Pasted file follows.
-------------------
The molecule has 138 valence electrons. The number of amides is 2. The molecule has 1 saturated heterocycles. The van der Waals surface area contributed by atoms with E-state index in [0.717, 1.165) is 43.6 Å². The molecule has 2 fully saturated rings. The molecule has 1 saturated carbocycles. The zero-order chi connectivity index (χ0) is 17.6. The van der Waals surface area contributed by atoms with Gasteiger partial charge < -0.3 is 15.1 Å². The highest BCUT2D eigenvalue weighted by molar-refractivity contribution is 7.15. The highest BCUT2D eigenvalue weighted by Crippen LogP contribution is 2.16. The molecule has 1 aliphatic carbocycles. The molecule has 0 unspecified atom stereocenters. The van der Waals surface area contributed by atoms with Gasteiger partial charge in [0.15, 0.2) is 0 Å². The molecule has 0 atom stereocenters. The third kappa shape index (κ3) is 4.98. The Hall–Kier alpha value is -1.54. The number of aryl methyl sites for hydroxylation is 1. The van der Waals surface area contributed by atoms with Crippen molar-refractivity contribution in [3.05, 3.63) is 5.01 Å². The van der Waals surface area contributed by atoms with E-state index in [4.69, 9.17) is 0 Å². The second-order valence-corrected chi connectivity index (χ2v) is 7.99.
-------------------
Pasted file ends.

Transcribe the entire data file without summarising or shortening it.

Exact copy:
The molecule has 138 valence electrons. The number of amides is 2. The molecule has 1 saturated heterocycles. The van der Waals surface area contributed by atoms with E-state index in [0.717, 1.165) is 43.6 Å². The molecule has 2 fully saturated rings. The molecule has 1 saturated carbocycles. The zero-order chi connectivity index (χ0) is 17.6. The van der Waals surface area contributed by atoms with Gasteiger partial charge < -0.3 is 15.1 Å². The highest BCUT2D eigenvalue weighted by molar-refractivity contribution is 7.15. The highest BCUT2D eigenvalue weighted by Crippen LogP contribution is 2.16. The molecule has 1 aliphatic carbocycles. The molecule has 0 unspecified atom stereocenters. The van der Waals surface area contributed by atoms with Gasteiger partial charge in [0.15, 0.2) is 0 Å². The molecule has 0 atom stereocenters. The third kappa shape index (κ3) is 4.98. The Hall–Kier alpha value is -1.54. The number of aryl methyl sites for hydroxylation is 1. The van der Waals surface area contributed by atoms with Crippen molar-refractivity contribution in [3.05, 3.63) is 5.01 Å². The van der Waals surface area contributed by atoms with E-state index in [4.69, 9.17) is 0 Å². The second-order valence-corrected chi connectivity index (χ2v) is 7.99.